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Child vaccination rates drop during pandemic, health officials worried

 Trials for COVID-19 vaccine.  Photo courtesy CDC/MGN.
Trials for COVID-19 vaccine. Photo courtesy CDC/MGN. (KKTV)
Published: Jun. 21, 2020 at 11:02 PM CDT
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A decline in pediatric care during the pandemic has put a lot of children behind the curve on routine vaccinations, a trend that could put the community at risk.

“We know that nationally, immunization rates have plummeted over the past three months,” said State Health Officer Dr. Scott Harris. “Kids are getting about half of the immunizations that they have to get.”

Numbers from the Centers for Disease Control show that child vaccination efforts nearly ground to a halt between March 13, when the national state of emergency was declared, and April 19.

“People just don’t want to take their kids to the doctor,” said Harris. “They are worried about it or they’re just sheltered at home or they’ve got other things to do. A lot of people are out of work and maybe they don’t have coverage to go get shots for their kids. And when kids are not in school or having to go to school they don’t have to be up to date.”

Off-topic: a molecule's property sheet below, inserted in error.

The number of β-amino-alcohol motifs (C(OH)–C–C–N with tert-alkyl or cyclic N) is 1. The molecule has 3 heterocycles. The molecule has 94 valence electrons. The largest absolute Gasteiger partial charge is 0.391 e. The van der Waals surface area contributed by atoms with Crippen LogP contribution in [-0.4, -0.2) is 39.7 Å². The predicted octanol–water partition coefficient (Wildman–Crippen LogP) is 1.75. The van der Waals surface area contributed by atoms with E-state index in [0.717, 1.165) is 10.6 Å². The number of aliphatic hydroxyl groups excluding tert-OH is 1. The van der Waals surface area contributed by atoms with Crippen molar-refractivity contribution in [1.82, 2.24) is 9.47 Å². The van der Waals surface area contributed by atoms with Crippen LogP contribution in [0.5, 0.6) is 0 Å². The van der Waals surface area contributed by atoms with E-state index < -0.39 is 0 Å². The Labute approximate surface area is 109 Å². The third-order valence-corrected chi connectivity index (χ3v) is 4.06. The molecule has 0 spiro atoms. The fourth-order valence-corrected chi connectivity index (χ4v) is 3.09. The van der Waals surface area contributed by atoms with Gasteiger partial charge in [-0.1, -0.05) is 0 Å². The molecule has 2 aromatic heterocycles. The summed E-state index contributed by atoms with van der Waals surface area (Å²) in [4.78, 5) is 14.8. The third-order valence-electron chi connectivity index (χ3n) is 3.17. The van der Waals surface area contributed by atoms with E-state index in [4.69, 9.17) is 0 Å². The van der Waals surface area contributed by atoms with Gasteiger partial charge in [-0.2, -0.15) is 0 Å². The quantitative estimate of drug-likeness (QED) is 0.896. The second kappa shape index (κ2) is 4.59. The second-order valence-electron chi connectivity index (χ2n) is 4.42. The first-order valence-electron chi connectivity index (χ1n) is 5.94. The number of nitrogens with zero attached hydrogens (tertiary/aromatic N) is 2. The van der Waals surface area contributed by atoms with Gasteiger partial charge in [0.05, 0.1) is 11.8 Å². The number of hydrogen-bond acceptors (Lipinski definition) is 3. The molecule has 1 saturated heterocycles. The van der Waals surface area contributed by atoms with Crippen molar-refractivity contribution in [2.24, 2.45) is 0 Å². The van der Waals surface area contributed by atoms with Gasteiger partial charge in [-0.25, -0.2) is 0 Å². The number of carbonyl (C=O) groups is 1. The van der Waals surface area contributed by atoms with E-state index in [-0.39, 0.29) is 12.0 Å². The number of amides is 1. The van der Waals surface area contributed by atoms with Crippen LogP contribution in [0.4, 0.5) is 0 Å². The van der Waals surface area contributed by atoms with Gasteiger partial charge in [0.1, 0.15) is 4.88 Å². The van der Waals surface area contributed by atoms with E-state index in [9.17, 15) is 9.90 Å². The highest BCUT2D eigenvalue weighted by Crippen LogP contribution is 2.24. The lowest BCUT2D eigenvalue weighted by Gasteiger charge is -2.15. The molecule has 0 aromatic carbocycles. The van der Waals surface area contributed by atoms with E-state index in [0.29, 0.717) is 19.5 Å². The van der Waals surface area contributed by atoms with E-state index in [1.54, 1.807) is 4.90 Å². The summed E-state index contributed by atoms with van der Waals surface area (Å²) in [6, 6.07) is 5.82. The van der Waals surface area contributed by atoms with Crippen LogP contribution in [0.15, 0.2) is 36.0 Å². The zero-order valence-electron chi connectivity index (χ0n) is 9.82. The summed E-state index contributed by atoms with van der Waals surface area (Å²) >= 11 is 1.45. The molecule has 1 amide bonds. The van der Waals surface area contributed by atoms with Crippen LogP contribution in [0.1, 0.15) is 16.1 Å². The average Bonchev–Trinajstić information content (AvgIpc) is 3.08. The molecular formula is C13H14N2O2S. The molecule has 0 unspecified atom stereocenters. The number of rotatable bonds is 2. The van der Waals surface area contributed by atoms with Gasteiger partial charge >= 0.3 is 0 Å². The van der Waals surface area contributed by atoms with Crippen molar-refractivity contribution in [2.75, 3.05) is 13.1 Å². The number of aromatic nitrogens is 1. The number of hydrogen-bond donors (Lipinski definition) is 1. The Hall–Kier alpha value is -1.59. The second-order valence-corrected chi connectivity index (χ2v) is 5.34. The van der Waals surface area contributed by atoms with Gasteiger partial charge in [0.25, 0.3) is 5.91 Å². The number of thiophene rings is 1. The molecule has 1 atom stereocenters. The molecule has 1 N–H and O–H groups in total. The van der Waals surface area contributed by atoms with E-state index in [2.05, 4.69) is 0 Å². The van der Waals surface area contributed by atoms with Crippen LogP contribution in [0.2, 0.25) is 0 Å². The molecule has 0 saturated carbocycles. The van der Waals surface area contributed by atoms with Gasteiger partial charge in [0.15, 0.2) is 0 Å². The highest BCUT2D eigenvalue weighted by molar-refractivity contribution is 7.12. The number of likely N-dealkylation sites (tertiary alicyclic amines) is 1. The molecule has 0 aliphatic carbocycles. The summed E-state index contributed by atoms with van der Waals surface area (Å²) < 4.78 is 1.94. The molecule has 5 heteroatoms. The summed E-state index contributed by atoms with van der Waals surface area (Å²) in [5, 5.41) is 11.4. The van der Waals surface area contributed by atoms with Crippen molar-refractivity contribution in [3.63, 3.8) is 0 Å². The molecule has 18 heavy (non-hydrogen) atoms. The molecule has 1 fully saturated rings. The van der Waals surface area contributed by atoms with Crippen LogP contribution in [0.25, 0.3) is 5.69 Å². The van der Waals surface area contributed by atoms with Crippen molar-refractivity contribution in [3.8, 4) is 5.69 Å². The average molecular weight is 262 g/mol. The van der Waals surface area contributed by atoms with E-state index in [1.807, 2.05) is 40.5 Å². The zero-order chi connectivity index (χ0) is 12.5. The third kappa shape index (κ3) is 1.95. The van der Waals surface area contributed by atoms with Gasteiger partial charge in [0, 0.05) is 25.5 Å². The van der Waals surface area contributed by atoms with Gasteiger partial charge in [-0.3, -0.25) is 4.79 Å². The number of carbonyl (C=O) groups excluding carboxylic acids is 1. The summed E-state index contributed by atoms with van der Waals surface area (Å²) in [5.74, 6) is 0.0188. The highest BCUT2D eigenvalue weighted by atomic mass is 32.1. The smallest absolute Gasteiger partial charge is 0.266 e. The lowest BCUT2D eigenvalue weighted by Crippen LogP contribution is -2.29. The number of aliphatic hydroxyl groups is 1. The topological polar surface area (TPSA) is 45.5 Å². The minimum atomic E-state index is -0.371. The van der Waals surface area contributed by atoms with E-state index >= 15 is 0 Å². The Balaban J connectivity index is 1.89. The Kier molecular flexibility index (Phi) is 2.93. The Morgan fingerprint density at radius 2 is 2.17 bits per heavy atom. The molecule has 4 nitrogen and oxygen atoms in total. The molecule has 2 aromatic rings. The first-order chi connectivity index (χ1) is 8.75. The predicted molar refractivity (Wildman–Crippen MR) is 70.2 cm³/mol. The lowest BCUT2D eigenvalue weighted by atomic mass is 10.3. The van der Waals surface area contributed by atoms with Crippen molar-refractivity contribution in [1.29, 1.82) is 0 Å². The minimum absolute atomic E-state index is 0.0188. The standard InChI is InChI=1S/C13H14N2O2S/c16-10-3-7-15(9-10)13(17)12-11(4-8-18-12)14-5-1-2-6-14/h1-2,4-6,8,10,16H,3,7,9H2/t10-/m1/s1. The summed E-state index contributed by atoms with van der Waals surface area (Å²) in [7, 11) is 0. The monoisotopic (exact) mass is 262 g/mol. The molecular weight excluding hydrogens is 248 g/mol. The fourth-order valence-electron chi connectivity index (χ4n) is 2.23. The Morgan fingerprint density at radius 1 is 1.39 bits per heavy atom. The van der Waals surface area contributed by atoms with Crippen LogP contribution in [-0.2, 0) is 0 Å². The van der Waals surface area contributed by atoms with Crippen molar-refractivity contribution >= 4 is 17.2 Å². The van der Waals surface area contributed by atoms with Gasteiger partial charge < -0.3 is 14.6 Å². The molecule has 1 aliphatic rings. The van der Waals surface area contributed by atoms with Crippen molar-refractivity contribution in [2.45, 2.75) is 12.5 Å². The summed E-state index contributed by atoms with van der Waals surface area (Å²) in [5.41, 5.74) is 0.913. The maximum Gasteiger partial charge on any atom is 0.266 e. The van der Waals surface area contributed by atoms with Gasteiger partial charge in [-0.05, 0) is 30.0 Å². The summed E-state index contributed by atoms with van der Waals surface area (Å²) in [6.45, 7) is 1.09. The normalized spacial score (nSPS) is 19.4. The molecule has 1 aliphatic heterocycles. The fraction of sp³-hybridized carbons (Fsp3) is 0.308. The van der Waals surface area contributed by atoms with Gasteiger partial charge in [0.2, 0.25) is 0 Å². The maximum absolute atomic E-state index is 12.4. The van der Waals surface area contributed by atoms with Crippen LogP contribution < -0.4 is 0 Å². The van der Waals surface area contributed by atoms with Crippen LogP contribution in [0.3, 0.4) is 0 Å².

As states decide to reopen schools and daycare centers, children behind on their shots could pose a threat to themselves and others. Doctors say the decline in vaccinations has left millions of children of all ages at an increased risk for developing vaccine-preventable diseases.

“For those parents who have children that require vaccinations it’s important that we vaccinate for their own protection and safety from the diseases such as diphtheria, whooping cough, measles and mumps,” said Dr. Albert Holloway, a pediatrician at Payne and Holloway Pediatrics in Montgomery. “All of these diseases also have a mortality rate and we don’t want to see a return of these diseases.”

The Centers for Disease Control and Prevention’s Vaccine Safety Datalink shows an almost 50 percent drop in children being vaccinated for measles during the first quarter of 2020, compared with the same period in 2019.

“If people don’t get their vaccinations we might get what we call herd immunity,” said Dr. Holloway. “Herd immunity says that the population has to have at least 90 to 95 percent immunization rate to consider those diseases not present. So if we drop below that, that leaves a chance for us seeing a return of these diseases.”

With the coronavirus pandemic already stressing health-care resources, doctors say the last thing America needs is a surge in another deadly disease.

Harris said you should have a conversation with your health care provider before making an appointment during the pandemic, but that generally speaking there is no need to fear making a visit.

Harris said the Alabama Department of Public Health is working with the Alabama Chapter of the American Association of Pediatrics to contact families that are past due on their vaccinations.

Copyright 2020 WSFA 12 News. All rights reserved.

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